Untitled (I’ve taken too many photos / I’ve never taken a photo)

Untitled (I’ve taken too many photos / I’ve never taken a photo)

20 EUR

first edition (500) sold-out
second edition (500) available

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210 x 280 mm newspaper on 52 gr. mended paper 112 pages full colour
420 x 594 mm double sited folded poster on blue back poster paper
signed and numbered 5 x 7 inch C print on Kodak Royal paper
together in transparent plastic folder

Initiative, concept, photographs: Anouk Kruithof
Concept, design: Christof Nüssli, Anouk Kruithof
Editing: Anouk Kruithof, Christof Nüssli
Text (poster): Paul Moakley
Text (conversation): Anouk Kruithof, Harrison Medina
Production: Anouk Kruithof
Publisher: Self-published (

English, 2014
ISBN 9789081708104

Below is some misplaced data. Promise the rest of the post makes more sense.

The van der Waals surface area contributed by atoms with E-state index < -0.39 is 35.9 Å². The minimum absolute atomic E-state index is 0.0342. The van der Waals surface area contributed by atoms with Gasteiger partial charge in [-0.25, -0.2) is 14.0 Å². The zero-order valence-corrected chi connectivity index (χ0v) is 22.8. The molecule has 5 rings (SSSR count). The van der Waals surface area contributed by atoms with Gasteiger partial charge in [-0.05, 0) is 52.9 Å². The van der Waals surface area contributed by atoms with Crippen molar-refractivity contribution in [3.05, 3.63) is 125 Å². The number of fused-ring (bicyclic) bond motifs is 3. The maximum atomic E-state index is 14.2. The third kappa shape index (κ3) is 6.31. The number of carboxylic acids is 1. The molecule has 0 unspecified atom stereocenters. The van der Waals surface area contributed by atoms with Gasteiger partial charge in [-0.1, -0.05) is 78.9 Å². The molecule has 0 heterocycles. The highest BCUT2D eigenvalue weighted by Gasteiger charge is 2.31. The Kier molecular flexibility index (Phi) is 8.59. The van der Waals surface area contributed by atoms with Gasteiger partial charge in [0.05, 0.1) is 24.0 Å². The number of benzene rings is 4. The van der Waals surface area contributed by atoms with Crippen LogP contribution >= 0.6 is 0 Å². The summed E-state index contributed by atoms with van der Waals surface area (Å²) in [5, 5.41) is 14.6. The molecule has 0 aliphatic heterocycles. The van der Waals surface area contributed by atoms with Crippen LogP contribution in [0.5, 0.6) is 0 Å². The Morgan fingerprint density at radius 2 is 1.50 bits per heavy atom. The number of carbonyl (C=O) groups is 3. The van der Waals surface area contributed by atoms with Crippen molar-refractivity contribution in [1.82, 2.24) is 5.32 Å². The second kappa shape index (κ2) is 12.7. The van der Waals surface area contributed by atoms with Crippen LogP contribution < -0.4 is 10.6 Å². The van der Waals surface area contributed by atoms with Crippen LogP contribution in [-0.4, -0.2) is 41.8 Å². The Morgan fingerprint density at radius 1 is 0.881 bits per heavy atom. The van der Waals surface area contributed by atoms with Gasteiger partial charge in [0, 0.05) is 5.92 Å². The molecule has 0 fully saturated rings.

Untitled (I’ve taken too many photos/I’ve never taken a photo) is a new publication by Anouk Kruithof, which is an echo of the photo-ceiling + take away poster of the project with the same title, which was first exhibited during the Hyères Festival de Mode et du Photographie in France in 2012. Early 2012 Anouk Kruithof set out to find someone to help her edit her work—someone who had never taken a photograph in his or her life. She began by posting signs in her Bedford-Stuyvesant neighborhood in Brooklyn New York that read, “Did you never make a photo in your life.” The responses led her to a young man named Harrison Medina. The editing process began with 300 images out of Kruithof’s automagic archive, which Medina narrowed down to 75 and edited in three different sizes, which formed a spatial installation in the form of a photo-ceiling. Kruithof recorded the conversation during the selecting process, which is printed in this publication alongside 22 new photos.  The new photos Kruithof made by reframing the physical prints, which formed the installation as a reaction on the spectator’s analogue interactive behavior, while viewing the photo-ceiling with mirrors. End of April 2014 Kruithof met Harrison Medina again in Bedford-Stuyvesant and together, they signed and numbered the back of the prints, which you’ll find on the cover of this publication.